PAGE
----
chicago81
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Re: Compost Toilets

Post by chicago81 »

This thread is too many Wheaton Levels away from me...

AxelHeyst
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Re: Compost Toilets

Post by AxelHeyst »

Jin+Guice wrote:
Mon Sep 14, 2020 9:56 am
Do we need to build an actual bin if we're doing humanure? We are just both so lazy. His current compost piles are on the ground covered by a tarp. He does also turn it, which is a no-no according to the humanure handbook.

Does anyone know if adding humanure change the ability to leave the pile on the ground and make turning the pile less of a good idea? Is it a bad idea for safety or compost efficiency reasons?
The compost process generates heat. That heat is what kills the real bad stuff in human shit, that makes it safe. Turning the pile disrupts this process. (Is my understanding from the book).

If you can figure out a way to keep the shit-nugget wad in a cocoon of hay/leaves material without walls of any sort, I suppose it would work to not build anything. But... man, it's like three pallets and six screws. I drug my feet building mine, and then I did it in like 20 minutes. I feel like dealing with a wall-less humanure pile would be more work over time than doin' it right.

white belt
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Re: Compost Toilets

Post by white belt »

Well I think OP got most of his questions answered so I'll be curious to hear the final decision he comes too.

I've done a lot more research on using humanure to create biogas. I was starting to wonder why I haven't heard more about it in the permaculture space, but I think part of it has to do with code restrictions with humanure that Jacob alluded too.

For any folks that are interested in biogas, here is what I've uncovered:

Pros
-Biogas digester will yield 5 minutes of a high heat cooking flame daily per person/dog that you have contributing manure (biogas is 50-60% methane, source)
-Another output is effluent to be used as fertilizer (unsure on quantities), however you probably want to have that draining underground to fertilize non-edible plants or collect it in a sealed barrel to sit for a long time (the temperatures in a digester are not high enough to kill all pathogens)
-A digester can process meat, fish, dairy, liquids, etc that may not be compostable with traditional methods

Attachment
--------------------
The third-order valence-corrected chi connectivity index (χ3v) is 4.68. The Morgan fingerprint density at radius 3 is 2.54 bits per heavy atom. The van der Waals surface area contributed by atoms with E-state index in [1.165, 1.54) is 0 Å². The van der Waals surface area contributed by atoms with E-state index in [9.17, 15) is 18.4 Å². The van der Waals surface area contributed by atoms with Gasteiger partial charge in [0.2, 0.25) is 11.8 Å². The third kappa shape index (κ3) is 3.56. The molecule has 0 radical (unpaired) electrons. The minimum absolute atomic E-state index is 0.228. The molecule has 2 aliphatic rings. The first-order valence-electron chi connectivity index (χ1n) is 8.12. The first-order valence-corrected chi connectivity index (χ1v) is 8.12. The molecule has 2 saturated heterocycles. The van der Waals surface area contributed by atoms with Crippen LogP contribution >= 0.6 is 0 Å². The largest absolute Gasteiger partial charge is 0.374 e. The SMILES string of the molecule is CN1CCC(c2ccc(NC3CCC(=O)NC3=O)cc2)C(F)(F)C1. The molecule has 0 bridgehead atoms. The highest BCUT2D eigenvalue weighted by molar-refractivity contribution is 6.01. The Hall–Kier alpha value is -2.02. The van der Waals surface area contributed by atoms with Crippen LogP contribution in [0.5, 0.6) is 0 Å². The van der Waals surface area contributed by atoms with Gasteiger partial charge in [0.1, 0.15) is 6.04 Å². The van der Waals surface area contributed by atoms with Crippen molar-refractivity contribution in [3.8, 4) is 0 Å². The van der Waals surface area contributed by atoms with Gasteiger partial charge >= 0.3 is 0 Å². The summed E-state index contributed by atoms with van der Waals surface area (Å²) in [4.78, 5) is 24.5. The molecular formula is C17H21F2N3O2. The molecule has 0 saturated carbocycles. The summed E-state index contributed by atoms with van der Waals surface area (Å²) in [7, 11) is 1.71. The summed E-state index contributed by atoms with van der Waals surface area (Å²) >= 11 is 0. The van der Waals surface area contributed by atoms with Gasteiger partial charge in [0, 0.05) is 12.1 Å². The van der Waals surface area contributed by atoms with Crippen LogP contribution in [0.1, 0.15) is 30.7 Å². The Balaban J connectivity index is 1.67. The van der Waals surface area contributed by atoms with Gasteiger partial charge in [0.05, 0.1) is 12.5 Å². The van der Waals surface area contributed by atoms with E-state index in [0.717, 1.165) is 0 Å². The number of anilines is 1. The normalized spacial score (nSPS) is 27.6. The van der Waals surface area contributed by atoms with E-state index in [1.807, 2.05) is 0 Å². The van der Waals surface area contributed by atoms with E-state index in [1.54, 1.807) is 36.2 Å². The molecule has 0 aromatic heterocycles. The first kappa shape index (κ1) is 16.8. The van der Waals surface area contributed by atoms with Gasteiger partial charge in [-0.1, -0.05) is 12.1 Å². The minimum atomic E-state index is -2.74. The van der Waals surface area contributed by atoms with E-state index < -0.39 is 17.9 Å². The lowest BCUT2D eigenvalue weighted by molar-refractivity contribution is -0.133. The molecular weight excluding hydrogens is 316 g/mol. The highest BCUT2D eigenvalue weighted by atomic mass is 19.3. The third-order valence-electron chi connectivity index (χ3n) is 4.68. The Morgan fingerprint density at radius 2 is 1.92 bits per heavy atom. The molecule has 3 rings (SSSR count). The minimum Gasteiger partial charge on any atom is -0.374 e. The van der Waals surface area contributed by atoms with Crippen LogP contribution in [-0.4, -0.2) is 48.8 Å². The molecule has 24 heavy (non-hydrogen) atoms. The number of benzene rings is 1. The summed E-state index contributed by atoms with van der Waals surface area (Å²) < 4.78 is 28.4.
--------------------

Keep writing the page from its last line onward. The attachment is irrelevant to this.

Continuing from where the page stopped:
-You can create up to 2 hours of cooking fuel per day if you add 1.5 gallons of food scraps daily (this is based on a digester the size of Home Biogas system)

Cons
-Digester requires warm temperatures (55-95F, but you really want to aim for the high end for efficiency) (source)
-Storing biogas is possible, however it will take up a lot of space if it is not compressed
-To compress biogas, you would need to run it through a scrubbing process to remove the sulfides and oxygen and then use a compressor to pump it into a bottle
-Digester needs to be somewhat large and is not portable when it is full

I think there has been some research on using the digester as a passive heater in a greenhouse during winter months. Biogas can then be burned to further heat the greenhouse/digester. I think this could be useful in an semi off-grid camper/rv/tiny house, as it means you no longer have to deal with emptying a black tank or being connected to sewer hookups. I'm envisioning a DIY system similar to the HomeBiogas 2 toilet system, so you wouldn't have to actually handle any of the humanure. Put the digester in a greenhouse to take advantage of heat and then either store the extra fuel for later or use it to power a heater in the greenhouse. I'd have to do more research into whether the physics of that makes sense, but from early research it seems it does.

I think if you have access to a source of a lot of food scraps (restaurant?) or other manure then the biogas digester makes sense. If just using humanure, it probably isn't worth it at the individual/household level unless you just like the idea or you don't have another sewage option.